My family and friends are also angry that China is on the initial list of approved countries. Greece has fared really well during the coronavirus pandemic because of the tough restrictions they put in place from the beginning and the diligent compliance of the Greek people. I understand that the Greek economy depends on tourism but to me it seems shortsighted to allow Chinese tourists to enter and potentially undo the amazing success Greece has had so far. No one truly knows what is going on in China.

  18. Greece has just declared the travel ban on American, British and Swedish tourists and all others from high risk COVID-19 countries. That will be a benchmark of countries opening borders but still intends to keep out foreign covidiots.

  19. As an Italian national, I’m offended that Greece is banning Italian travelers in June. Despite a rough start, Italy now has a contained the epidemic. There are less than 100 deaths a day and generally under 500 new cases a day — really impressive for a country of 60 million people.

  20. @dfw88 – you should know most airline schedules post-July 4th are still “fake”. Look at any UA city-pair 7/5 onward, and it is 100% of a normal schedule, when in reality it will be ~25% of that. I’m assuming AA is in the same boat – next to zero chance they fly ORD-ATH in July.

  21. Concur with @MDA !
    Greece says “come visit us (from June 15)” , Australian Government says “No, you can’t go! “.
    I feel like a naughty schoolboy getting detention.

  22. As an Australian and knowing that the US would be permitted, I wouldn’t go- I seriously dont believe they will be permitted entry any time soon unless they get COVID19 under control

  23. @glenn t. Totally get that! Now that we are ALLOWED to stay in hotels I am going to do a road trip. We have to take one weeks leave.

  24. Is less than 100 deaths a day and 500 new cases daily REALLY impressive? Try telling that to the affected families. is life that cheap? Australia has had 103 deaths with a population of 25 million.
    And before you mention the land mass, the Eastern seaboard has the main volume of population.
    As mentioned by MDA we can’t leave the country anyway in order to help contain this dreadful virus, and we won’t let anybody in.

  25. I’ve been looking at Santorini in August as it seems a good time with less or non-existent cruise traffic (which is the main crowding issue on the island). But, alas, still expensive and nothing in the way of deals. What Greece will lack in overseas travelers they will well make up for in Europeans looking for a closer vacation.

  26. My wife and I would love to travel to Greece in October this year. I’m a US citizen and my wife is a Chinese citizen, but we both live in the US. Does anyone know if it would be ok to travel to Greece in October being a US citizen? I would really like to make reservations soon. Thanks.

  27. I’m secretly overjoyed that Americans are banned from entering Australia for the duration! It makes total sense being virtually Covid free! My state (SA) is totally Covid-free. No diagnosed cases, no hospital admissions for weeks; I want to see it kept that way!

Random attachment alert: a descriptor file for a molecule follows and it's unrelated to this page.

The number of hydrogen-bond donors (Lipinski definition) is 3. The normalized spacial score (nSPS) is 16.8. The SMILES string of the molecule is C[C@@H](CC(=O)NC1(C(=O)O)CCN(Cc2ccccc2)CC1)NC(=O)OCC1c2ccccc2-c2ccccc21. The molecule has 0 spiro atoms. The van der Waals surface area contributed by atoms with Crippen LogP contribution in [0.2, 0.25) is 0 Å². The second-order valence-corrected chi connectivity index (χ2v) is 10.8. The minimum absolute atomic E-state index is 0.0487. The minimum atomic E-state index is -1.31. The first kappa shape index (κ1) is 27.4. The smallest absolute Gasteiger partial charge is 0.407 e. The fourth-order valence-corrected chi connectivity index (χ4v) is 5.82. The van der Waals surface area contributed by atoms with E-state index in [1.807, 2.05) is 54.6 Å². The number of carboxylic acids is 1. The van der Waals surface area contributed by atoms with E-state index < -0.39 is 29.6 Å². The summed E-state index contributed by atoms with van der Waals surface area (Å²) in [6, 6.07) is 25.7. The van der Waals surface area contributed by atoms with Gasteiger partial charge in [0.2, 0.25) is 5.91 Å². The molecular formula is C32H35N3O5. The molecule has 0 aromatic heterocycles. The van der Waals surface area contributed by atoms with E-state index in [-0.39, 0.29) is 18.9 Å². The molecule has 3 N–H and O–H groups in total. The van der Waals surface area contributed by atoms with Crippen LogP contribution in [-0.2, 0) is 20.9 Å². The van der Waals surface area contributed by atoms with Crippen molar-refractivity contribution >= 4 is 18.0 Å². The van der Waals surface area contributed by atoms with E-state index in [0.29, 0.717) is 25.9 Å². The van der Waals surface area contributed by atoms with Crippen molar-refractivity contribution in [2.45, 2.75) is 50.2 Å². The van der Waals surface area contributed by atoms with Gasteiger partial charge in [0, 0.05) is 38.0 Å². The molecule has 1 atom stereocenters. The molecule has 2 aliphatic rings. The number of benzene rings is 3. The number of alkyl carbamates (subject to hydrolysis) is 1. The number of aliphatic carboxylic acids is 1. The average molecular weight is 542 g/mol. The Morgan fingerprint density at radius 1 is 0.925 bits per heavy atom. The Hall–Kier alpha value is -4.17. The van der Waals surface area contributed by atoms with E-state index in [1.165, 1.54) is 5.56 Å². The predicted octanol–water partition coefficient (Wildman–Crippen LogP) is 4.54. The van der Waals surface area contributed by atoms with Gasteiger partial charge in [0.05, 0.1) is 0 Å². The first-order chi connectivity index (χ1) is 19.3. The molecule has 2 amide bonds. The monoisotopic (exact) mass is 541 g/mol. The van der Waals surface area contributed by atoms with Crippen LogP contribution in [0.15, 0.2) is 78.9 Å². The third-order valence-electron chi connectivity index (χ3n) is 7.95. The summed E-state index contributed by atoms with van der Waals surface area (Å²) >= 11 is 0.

Likewise, since I have no ties in the US now, visiting there is off the agenda for a few years at least, especially if Mr Orange-glo is still hanging around……

  28. Very disappointing that one of the other Eds on here seems to have swallowed the line about China falsifying its tests. After a bumpy start China has the virus under control and I’d be happy to visit or transit through there. Japan is under testing and undercounting but not falsifying, something that applies to a lot of places.

    Interestingly enough Israel has been pitching to join the AusNZ virus free travel zone that is being mooted, both as a tourist destination in its own right but so El-Al can hub people to places like Greece.

  29. @Ed
    Chinese government sleeper cell/troll confirmed. New reports prove that the Chinese are falsifying documents.

  30. Ben, where exactly is the location of the second picture?? Looks beautiful.

    Besides Mykonos & Santorini, anyone have tips on Greek Islands with sandy beaches and a good hotel? My priority is stunning beaches & swimming and ofc a solid hotel w/ pool

  31. countries who voted against giving free money to Greece (again!!) are banned. 🙂 Which was a good decision because they don’t reform the government so no free money. Can’t care less. LOL

  32. Honestly I could give a rip if some countries bar Americans. A this point if they would be cutting restaurant capacity by 50% I don’t think worth going. Would rather wait till 2022 regardless then consider countries based restrictions if they still have any at that point.

  33. In New Zealand we haven’t had any new cases for 7 days due to tough/harsh lockdown rules, many of which are still in place. We also have no live cases now.

    I wouldn’t visit Greece seeing some of the countries included on that list. The numbers out of some of those countries are either falsified or low due to lack of testing. Would not want any residents of those countries entering New Zealand either.

  34. Lucky,
    This is the official announcement of the Greek government: https://www.mfa.gr/en/current-affairs/statements-speeches/greece-welcomes-the-world.html

    The criterion is the origin (I guess they will be checking connections), not the nationality.

    In a nutshell, starting from June 15th visitors from High-Risk countries (see link for list) will be tested and set in 7 (14) days self-(supervised) quarantine, if the result is negative (positive).
    Visitors from Low-Risk countries will be subject to random tests with no quarantine if the result is negative. The list of High Risk countries will be updated on July 1st.

  35. We’ve had to cancel our trip to Crete in August. It’s just too risky with cancelled flights and the various travel restrictions. The challenge has been, as noted by others, getting airline refunds.

  36. glenn t – your state may have no new cases but Australia has not had nine days of zero new cases like New Zealand. Until you do that you really shouldn’t take the high road.

  37. There is absolutely no point travelling there until Mandatory quarantine is lifted. Moreover in a designated hotel for everyone for 7 days probably at an exorbitant cost therefore forcing people to stay at least 2 weeks.